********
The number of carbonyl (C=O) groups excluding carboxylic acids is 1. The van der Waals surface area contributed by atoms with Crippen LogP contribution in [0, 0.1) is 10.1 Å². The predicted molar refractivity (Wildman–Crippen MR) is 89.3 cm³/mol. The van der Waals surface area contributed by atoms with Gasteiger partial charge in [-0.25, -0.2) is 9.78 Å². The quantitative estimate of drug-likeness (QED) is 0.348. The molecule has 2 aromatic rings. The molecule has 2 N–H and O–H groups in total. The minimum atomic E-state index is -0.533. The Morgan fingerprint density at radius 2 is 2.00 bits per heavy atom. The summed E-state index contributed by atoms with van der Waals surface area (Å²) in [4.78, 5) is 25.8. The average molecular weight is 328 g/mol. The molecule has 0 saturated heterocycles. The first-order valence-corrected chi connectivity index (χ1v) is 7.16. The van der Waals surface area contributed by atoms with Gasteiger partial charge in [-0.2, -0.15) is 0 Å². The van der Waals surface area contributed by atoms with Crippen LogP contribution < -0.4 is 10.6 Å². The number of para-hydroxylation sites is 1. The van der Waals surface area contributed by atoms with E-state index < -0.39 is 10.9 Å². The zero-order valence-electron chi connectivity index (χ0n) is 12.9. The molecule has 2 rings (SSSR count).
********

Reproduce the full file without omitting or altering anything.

The number of carbonyl (C=O) groups excluding carboxylic acids is 1. The van der Waals surface area contributed by atoms with Crippen LogP contribution in [0, 0.1) is 10.1 Å². The predicted molar refractivity (Wildman–Crippen MR) is 89.3 cm³/mol. The van der Waals surface area contributed by atoms with Gasteiger partial charge in [-0.25, -0.2) is 9.78 Å². The quantitative estimate of drug-likeness (QED) is 0.348. The molecule has 2 aromatic rings. The molecule has 2 N–H and O–H groups in total. The minimum atomic E-state index is -0.533. The Morgan fingerprint density at radius 2 is 2.00 bits per heavy atom. The summed E-state index contributed by atoms with van der Waals surface area (Å²) in [4.78, 5) is 25.8. The average molecular weight is 328 g/mol. The molecule has 0 saturated heterocycles. The first-order valence-corrected chi connectivity index (χ1v) is 7.16. The van der Waals surface area contributed by atoms with Gasteiger partial charge in [-0.2, -0.15) is 0 Å². The van der Waals surface area contributed by atoms with Crippen LogP contribution < -0.4 is 10.6 Å². The number of para-hydroxylation sites is 1. The van der Waals surface area contributed by atoms with E-state index < -0.39 is 10.9 Å². The zero-order valence-electron chi connectivity index (χ0n) is 12.9. The molecule has 2 rings (SSSR count).